March 20, 2014 Filament Content Specialist

The “How” of Product Reviews

In our last Content post, we discussed the “Why” of product reviews. If, after reading that post, you’re ready to include this user-generated content on your site, you’re probably thinking, “Well, how do I go about this?” Read on, my friend.


People like giving their opinions. And as you read in the aforementioned post, people like using reviews to make purchasing decisions. Give your customers easy options to create online reviews on your site so that future customers don’t have to go elsewhere to find to find the content they want.

•  Maybe it’s obvious, but in order to provide this user-generated content on your site, you have to build in a place for customers to leave reviews. Check out this example from Gettington. Notice how they offer a clear call to action: “Sign in to write a review.”

Gettington Product Review Example

• Use a third-party review website. See Angie’s List, Yelp!, Google Places and others. You can get badges from many of these sites to place on your website that asks people to review your products. (It’s not a bad idea to collect online reviews from these sources either.)

• Make sure you have a profile on whatever sites your customers visit to write reviews.

•  Make it easy. The second most common reason that users don’t leave reviews (after not having anything to say about a product) is that they don’t know how. Ask users to leave overall ratings on a scale of 1 to 5 or to 10. Add a 5-star rating option to give users a quick way to rate your products. These 5-star ratings are easy to give and easy to read, resulting in a great user experience all around. You can also give them options to quickly rate aspects of your product, including fit, ease of use and design. Here’s an example from Best Buy:

1–5 Star Rating Example• Just ask. Yes, it’s that simple. Write a clever request that calls on your customers to share their experience with your products and services. Here’s how Target does it:

Target Product Review Ask Example

• Organize your ratings to maximize their usefulness to your users. Some retailers, such as Best Buy, pick featured reviews:

Best Buy Featured Product Review Example

You can also show your top positive and negative reviews at the top of the list of reviews. First, give users the option to rate reviews by asking, “Was this review helpful?” With a single click, users give you information that you can use in organizing reviews. Then, promote the best reviews to the top of the heap, as in this example from

Target Product Review Organization Example

• If you want to get fancy, you can use reviews to help customers select products by including ratings in product filters, allowing them to view only products with the best ratings.

Fingerhut Sort by Rating Filter Example


That old Field of Dreams adage—”If you build it, they will come”—doesn’t necessarily apply here. Less gregarious customers need a reason to take precious time out of their busy days to write about your products. It’s your job to provide that reason. And if you’re just starting to get your product review campaign off the ground, a great way to kick off product reviews is to offer incentives.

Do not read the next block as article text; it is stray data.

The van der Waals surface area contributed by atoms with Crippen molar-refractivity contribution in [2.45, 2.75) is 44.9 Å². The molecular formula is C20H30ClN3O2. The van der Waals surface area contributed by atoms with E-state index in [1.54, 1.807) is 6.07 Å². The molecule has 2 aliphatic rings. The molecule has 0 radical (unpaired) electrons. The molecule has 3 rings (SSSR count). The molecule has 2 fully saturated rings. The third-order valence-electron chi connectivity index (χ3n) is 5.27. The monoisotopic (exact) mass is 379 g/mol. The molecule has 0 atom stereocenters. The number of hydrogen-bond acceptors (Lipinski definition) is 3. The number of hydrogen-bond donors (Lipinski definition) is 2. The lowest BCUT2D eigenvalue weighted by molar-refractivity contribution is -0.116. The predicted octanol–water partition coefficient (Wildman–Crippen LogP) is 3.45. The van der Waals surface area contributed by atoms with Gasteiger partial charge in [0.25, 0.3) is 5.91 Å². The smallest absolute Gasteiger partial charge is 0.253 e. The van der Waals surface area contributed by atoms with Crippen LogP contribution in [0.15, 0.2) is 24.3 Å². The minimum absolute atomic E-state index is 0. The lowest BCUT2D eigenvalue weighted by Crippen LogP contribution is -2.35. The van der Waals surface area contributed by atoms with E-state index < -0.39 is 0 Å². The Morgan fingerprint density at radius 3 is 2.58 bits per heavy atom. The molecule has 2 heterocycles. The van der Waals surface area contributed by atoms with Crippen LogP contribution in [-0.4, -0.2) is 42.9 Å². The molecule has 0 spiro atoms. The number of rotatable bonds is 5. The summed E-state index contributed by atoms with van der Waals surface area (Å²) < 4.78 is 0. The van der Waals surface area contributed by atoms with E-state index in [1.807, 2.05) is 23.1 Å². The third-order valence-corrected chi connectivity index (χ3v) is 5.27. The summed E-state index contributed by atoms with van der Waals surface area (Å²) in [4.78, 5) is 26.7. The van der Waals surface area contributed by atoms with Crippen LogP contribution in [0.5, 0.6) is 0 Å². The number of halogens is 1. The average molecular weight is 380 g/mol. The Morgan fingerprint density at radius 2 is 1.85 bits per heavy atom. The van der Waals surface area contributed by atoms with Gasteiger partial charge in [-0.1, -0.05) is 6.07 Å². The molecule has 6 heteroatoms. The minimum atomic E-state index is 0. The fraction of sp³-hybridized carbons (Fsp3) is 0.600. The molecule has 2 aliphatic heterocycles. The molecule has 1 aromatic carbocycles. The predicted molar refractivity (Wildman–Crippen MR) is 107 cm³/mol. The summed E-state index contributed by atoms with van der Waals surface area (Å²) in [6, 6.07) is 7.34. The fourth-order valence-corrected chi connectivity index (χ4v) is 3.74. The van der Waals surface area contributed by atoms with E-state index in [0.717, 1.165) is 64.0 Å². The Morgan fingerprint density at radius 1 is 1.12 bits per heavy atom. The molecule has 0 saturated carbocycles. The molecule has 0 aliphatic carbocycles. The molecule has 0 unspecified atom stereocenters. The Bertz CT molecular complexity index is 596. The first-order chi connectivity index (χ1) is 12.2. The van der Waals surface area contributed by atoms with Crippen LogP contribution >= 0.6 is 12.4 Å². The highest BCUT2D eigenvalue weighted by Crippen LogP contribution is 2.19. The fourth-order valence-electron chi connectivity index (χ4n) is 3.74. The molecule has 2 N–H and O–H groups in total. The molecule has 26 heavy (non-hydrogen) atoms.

•  Email customers after they make a purchase inviting them to let you know how they liked the item they bought. Just asking can sometimes be enough. However, you could consider offering a 10% discount on their next online purchase over $50. (Consider also running an A/B test to see if just asking is sufficient.)

Timing is important here. You want to give them enough time to have used your product and have something to say about it. At the same time, you want the purchase to be fresh in their mind. Perhaps they receive 10% off their next online purchase of over $50.

•  Create a contest in which you’ll randomly pick one winner from all the people who enter legitimate product reviews up until a certain date. If they write a product review, they’re entered into a drawing for a free item or special savings. You can include info about the contest in your post-purchase emails.


Consumers respond to brands that care. Sites that respond to product reviews are one step ahead, engaging potential customers and making them feel heard. How might you respond to negative customer reviews?

• Apologize for poor experiences. ModCloth is a favorite website for many reasons, not least of all for their thoughtful responses to user reviews:

ModCloth Negative Product Review Response Example

• Announce changes based on feedback. Let your customers know if you’re making a change to your products or services based on customer reviews.

• Correct misuse of the product. If it appears from a review that your customer needs more information about using your product, provide additional and detailed instructions for making it work. (See, again, the ModCloth example above.) They’ll be grateful that you offered such useful and relevant information without them having to ask.

Customer reviews create a useful opportunity for users to add content while generating interest in your products. Plus, users want reviews. We’ve read some awesome reviews that give valuable information to consumers, telling them the best and worst aspects of a product, i.e. the information they need to be happy consumers. How are you going to make your customers happy with product reviews? Share your tips and thoughts in the comments section.

Contact Filament to find out more about adding user-generated content to your content strategy.

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